Joseph Cornell Manual de Agricultura

JC Manual 2

This manual was altering Cornell from 1933 until mid- 40 and that it had no record is (perhaps he never taught anyone) It was deposited in the Smithsonian remaining hidden 20 years until he was rescued (acquired) by the Philadelphia Art Museum which houses an important collection of the work of Marcel Duchamp. The Manual was first exhibited to the public in 1999 during an exhibition dedicated to show the link between Duchamp and Cornell. It exhibited open the sheet on which was the image of the Mona Lisa.

JC Manual 3

In 2012 Thames and Hudson editorial in collaboration with the Philadelphia Museum produced a facsimile reproduced 60 original pages.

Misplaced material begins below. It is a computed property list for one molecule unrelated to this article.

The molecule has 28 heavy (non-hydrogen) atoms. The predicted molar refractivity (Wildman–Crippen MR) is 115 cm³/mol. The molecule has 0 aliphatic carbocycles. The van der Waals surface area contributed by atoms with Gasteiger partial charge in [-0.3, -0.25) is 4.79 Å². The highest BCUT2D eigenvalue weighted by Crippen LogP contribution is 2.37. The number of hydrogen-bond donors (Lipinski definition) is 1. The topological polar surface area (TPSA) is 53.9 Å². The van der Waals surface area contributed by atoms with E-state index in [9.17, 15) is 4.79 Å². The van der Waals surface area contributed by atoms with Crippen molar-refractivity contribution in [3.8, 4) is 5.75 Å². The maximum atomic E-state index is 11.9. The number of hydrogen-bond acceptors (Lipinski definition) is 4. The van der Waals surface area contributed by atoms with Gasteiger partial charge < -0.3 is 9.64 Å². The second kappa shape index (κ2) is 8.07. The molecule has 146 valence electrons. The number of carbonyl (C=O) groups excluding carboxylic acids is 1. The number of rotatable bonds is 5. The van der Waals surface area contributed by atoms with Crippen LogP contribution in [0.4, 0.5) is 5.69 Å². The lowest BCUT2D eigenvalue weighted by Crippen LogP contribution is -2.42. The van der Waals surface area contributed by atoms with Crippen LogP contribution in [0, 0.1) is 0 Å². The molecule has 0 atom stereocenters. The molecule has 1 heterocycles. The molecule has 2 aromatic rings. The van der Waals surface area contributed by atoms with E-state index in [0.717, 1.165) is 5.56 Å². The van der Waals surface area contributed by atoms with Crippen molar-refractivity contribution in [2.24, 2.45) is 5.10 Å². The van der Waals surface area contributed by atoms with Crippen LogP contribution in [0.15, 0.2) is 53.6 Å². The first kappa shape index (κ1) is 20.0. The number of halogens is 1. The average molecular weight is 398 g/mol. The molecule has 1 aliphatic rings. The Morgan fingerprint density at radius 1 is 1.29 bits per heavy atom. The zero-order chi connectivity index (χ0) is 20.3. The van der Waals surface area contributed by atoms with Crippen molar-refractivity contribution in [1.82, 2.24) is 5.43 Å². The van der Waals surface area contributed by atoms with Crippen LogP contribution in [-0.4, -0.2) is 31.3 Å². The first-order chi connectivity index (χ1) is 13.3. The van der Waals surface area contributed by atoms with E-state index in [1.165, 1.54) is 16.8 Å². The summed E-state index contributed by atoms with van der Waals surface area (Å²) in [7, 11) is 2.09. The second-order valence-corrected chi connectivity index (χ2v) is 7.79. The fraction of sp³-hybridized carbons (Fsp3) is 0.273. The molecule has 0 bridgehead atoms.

"Manual of Marvels" . Thames and Hudson (2012)

“Manual of Marvels” . Thames and Hudson (2012)

Cornell works are the fruit of his imagination, You are full of artistic and historical references treated with an innate sensitivity and from my point of view with exquisite aesthetic taste reflection of everything that offered the city of New York and travel that gave him reading, cinema and theater.

These boxes are still traveling exhibitions like the one held in 2015 at the Royal Academy of Arts and in turn continue to travel to those who observe.

Joseph Cornell en su casa

Joseph Cornell at home